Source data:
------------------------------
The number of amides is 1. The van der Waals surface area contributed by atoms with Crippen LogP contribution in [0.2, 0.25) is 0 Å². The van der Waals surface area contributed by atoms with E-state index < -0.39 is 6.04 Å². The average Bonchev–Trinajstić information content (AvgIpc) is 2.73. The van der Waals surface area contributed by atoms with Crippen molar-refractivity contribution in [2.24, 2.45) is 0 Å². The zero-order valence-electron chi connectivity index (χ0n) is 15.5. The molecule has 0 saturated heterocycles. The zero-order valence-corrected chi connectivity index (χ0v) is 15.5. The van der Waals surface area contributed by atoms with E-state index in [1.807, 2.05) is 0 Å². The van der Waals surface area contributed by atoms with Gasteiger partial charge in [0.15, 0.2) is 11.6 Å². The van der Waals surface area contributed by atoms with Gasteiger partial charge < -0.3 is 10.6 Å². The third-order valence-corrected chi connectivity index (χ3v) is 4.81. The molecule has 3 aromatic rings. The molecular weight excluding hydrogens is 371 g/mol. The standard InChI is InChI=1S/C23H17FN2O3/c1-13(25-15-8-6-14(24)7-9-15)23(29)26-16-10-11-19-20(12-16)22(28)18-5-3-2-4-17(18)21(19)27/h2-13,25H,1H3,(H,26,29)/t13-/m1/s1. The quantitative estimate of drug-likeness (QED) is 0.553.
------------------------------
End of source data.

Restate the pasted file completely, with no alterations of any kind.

The number of amides is 1. The van der Waals surface area contributed by atoms with Crippen LogP contribution in [0.2, 0.25) is 0 Å². The van der Waals surface area contributed by atoms with E-state index < -0.39 is 6.04 Å². The average Bonchev–Trinajstić information content (AvgIpc) is 2.73. The van der Waals surface area contributed by atoms with Crippen molar-refractivity contribution in [2.24, 2.45) is 0 Å². The zero-order valence-electron chi connectivity index (χ0n) is 15.5. The molecule has 0 saturated heterocycles. The zero-order valence-corrected chi connectivity index (χ0v) is 15.5. The van der Waals surface area contributed by atoms with E-state index in [1.807, 2.05) is 0 Å². The van der Waals surface area contributed by atoms with Gasteiger partial charge in [0.15, 0.2) is 11.6 Å². The van der Waals surface area contributed by atoms with Gasteiger partial charge < -0.3 is 10.6 Å². The third-order valence-corrected chi connectivity index (χ3v) is 4.81. The molecule has 3 aromatic rings. The molecular weight excluding hydrogens is 371 g/mol. The standard InChI is InChI=1S/C23H17FN2O3/c1-13(25-15-8-6-14(24)7-9-15)23(29)26-16-10-11-19-20(12-16)22(28)18-5-3-2-4-17(18)21(19)27/h2-13,25H,1H3,(H,26,29)/t13-/m1/s1. The quantitative estimate of drug-likeness (QED) is 0.553.